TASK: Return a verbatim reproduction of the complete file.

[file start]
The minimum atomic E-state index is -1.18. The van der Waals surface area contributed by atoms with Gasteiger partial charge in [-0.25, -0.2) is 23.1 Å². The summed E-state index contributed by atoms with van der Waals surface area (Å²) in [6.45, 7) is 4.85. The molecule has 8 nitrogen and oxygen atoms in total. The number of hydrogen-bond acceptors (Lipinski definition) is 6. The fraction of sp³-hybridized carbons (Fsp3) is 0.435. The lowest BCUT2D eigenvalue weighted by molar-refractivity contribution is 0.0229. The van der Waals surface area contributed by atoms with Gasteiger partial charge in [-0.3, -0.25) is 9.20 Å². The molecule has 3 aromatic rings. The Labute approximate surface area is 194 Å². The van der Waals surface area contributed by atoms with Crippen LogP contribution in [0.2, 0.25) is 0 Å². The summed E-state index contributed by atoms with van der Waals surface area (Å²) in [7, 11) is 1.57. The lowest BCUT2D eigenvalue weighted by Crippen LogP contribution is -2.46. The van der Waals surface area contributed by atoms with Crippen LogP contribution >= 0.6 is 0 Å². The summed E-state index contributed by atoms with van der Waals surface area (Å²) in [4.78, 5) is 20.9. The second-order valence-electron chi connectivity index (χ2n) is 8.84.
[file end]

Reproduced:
The minimum atomic E-state index is -1.18. The van der Waals surface area contributed by atoms with Gasteiger partial charge in [-0.25, -0.2) is 23.1 Å². The summed E-state index contributed by atoms with van der Waals surface area (Å²) in [6.45, 7) is 4.85. The molecule has 8 nitrogen and oxygen atoms in total. The number of hydrogen-bond acceptors (Lipinski definition) is 6. The fraction of sp³-hybridized carbons (Fsp3) is 0.435. The lowest BCUT2D eigenvalue weighted by molar-refractivity contribution is 0.0229. The van der Waals surface area contributed by atoms with Gasteiger partial charge in [-0.3, -0.25) is 9.20 Å². The molecule has 3 aromatic rings. The Labute approximate surface area is 194 Å². The van der Waals surface area contributed by atoms with Crippen LogP contribution in [0.2, 0.25) is 0 Å². The summed E-state index contributed by atoms with van der Waals surface area (Å²) in [7, 11) is 1.57. The lowest BCUT2D eigenvalue weighted by Crippen LogP contribution is -2.46. The van der Waals surface area contributed by atoms with Crippen LogP contribution >= 0.6 is 0 Å². The summed E-state index contributed by atoms with van der Waals surface area (Å²) in [4.78, 5) is 20.9. The second-order valence-electron chi connectivity index (χ2n) is 8.84.